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Sendivogius
Michael Sendivogius (; pl, Michał Sędziwój; 2 February 1566 – 1636) was a Polish alchemist, philosopher, and medical doctor. A pioneer of chemistry, he developed ways of purification and creation of various acids, metals and other chemical compounds. He discovered that air is not a single substance and contains a life-giving substance—later called oxygen—170 years before Scheele's discovery of the element. He correctly identified this 'food of life' with the gas (also oxygen) given off by heating nitre (saltpetre). This substance, the 'central nitre', had a central position in Sendivogius' schema of the universe. Biography Little is known of his early life: he was born in a noble family that was part of the Clan of Ostoja. His father sent him to study in university of Kraków but Sendivogius visited also most of the European countries and universities; he studied at Vienna, Altdorf, Leipzig and Cambridge. His acquaintances included John Dee and Edward Kelley. ...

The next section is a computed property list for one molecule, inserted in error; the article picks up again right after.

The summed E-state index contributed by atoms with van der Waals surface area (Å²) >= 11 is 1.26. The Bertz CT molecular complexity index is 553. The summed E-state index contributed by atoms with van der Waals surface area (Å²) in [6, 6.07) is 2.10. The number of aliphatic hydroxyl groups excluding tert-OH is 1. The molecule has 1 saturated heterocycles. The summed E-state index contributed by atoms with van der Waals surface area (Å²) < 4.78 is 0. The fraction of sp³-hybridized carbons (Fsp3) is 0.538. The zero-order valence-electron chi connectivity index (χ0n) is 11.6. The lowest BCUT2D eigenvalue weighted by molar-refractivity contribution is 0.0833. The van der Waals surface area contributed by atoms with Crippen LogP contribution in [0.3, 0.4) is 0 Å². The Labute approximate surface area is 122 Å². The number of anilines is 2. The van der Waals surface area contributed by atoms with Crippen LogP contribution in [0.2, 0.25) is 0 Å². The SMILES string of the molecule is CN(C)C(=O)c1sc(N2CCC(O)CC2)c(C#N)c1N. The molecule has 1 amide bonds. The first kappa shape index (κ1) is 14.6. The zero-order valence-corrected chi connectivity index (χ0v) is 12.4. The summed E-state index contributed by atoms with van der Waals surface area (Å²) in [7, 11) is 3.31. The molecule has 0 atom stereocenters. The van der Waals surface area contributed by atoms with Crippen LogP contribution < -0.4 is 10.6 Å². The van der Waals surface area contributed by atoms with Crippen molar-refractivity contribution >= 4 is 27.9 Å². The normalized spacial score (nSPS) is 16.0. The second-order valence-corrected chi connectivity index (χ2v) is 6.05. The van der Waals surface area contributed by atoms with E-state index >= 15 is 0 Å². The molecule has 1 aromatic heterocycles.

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Oxygen
Oxygen is the chemical element with the symbol O and atomic number 8. It is a member of the chalcogen group in the periodic table, a highly reactive nonmetal, and an oxidizing agent that readily forms oxides with most elements as well as with other compounds. Oxygen is Earth's most abundant element, and after hydrogen and helium, it is the third-most abundant element in the universe. At standard temperature and pressure, two atoms of the element bind to form dioxygen, a colorless and odorless diatomic gas with the formula . Diatomic oxygen gas currently constitutes 20.95% of the Earth's atmosphere, though this has changed considerably over long periods of time. Oxygen makes up almost half of the Earth's crust in the form of oxides.Atkins, P.; Jones, L.; Laverman, L. (2016).''Chemical Principles'', 7th edition. Freeman. Many major classes of organic molecules in living organisms contain oxygen atoms, such as proteins, nucleic acids, carbohydrates, and ...